Category Archives: Cooking with Herbs

Wild Herb Custards

Savory custards are not as well known as their sweet counterparts these days,  but it is a dish that was commonly prepared historically in Europe and Asia.

I often make them for our first day of spring meal, as this is the time of year when the stores from the last harvest were dwindling and many were getting by on cheese, fresh dairy and eggs from the livestock that started producing in the spring, and whatever wild greens were popping up. It just makes sense that this is probably the time of year when they were made frequently as they would have been running low on flour to make tarts and pies.

I’ve seen this recipe made most often with wild leeks or wild onions, but I used chives because that’s all I have growing right now and I am more of a gardener than a forager.  You can really chop up any wild greens you have a plentiful amount of now to throw on top.

Chances are if you see this recipe on a site from the UK the proportion of milk and cream will be different.  The dairy products we get here in the US have a lower milkfat content, so I have fiddled with the recipe to get a good texture.

Wild Herb Custards

¾ cup whole milk
1 ¼ cup heavy whipping cream
4 large eggs
1 cup finely grated white cheddar cheese
5 Tbsp. finely chopped herbs

Preheat your oven to 300 degrees. Mix the first four ingredients, well.  Place your custard cups in a glass baking dish.  Fill the dish with boiling water until it comes up two-thirds of the way on the custard cups.  Fill the cups 2/3 full of the mixture from above and then sprinkle the chopped herbs on top.  Cover the cups with a piece of parchment paper and place them in the oven. The custards need to  cook for 30-45 minutes depending on the size of your custard cups.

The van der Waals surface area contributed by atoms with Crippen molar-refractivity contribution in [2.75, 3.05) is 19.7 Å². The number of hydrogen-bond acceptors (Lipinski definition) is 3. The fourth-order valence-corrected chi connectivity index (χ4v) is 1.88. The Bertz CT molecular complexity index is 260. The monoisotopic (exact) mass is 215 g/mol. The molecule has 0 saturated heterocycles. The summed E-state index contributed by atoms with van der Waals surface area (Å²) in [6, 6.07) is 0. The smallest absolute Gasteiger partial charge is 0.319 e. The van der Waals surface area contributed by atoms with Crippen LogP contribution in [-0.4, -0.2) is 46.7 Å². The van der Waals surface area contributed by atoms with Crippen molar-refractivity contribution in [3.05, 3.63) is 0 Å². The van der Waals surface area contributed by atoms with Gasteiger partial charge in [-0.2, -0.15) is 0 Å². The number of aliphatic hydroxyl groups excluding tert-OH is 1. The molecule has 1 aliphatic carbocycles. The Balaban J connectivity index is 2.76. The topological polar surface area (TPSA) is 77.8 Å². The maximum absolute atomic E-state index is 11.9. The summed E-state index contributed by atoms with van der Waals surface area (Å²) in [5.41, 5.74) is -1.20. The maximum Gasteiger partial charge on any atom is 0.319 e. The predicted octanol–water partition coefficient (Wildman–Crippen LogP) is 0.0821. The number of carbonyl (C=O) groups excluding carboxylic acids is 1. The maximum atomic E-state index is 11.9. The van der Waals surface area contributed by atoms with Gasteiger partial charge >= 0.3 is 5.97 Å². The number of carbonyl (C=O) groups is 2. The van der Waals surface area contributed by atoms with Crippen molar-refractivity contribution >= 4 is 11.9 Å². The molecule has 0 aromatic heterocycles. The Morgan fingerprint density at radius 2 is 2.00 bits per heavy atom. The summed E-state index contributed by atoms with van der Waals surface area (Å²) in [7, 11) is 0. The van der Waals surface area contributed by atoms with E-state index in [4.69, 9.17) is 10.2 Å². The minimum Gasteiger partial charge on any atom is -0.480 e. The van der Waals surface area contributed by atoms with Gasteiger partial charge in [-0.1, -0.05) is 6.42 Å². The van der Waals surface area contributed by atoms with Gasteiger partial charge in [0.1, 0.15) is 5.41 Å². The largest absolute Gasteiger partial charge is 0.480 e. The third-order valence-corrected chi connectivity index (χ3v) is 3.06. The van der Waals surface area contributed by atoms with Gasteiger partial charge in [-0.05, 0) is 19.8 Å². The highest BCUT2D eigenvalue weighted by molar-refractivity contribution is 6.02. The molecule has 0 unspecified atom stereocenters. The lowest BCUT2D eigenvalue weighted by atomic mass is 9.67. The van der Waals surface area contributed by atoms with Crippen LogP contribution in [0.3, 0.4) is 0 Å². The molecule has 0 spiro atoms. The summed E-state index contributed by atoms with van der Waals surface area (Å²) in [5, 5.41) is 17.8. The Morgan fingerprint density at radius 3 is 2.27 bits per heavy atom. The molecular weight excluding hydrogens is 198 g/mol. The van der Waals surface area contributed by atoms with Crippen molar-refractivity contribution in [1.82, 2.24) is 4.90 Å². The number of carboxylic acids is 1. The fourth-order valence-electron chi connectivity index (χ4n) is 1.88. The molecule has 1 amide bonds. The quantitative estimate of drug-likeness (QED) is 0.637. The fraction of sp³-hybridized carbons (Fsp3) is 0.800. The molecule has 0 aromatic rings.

When they are done, the mixture will have set up and a tester inserted in the middle should come out clean.

“Mixed Spice” Blends

While I am still enjoying my holiday downtime, I thought I would take a few moments share  one of the most popular items I stashed in my gift baskets.  This year I tried something different by printing up some little recipe cards and mixing up batches of the spices that I use and attaching little packets to the recipe and they seemed to be a hit.   Honestly using spice blends like this in baking is simply a continuation of the practice of cooking with the powders you find in medieval cookbooks. These powders add spices  to dishes that warm the circulation and improve digestive function.

One blIMG_8262end I haven’t mentioned before is “mixed spices”  although my báirín breac does call for mixed spice.  For those of you who live on the North American side of the pond but like to dabble in traditional British and Irish cookery, you probably came across recipes that  come across recipes that call for “mixed spice” if you attempted an  Irish Christmas Cake or an English Christmas pudding, this year. In the UK you can just buy mixed spice at the store. But here in the US we often substitute pumpkin pie spice which is quite different.

The ingredients most commonly used in “mixed spice” are cinnamon, nutmeg, ginger, clove, allspice and mace.   You see all sorts of recipes online ,  but I am suspicious of many of them.  I particularly avoid those  those which omit the coriander and  caraway and substitute cardamom.  I will share both versions but I think my first variation is likely the more authentic formula.  I tweak my personal recipe a bit to include more period spices in the mix but the modern cook should have most of the following ingredients on hand.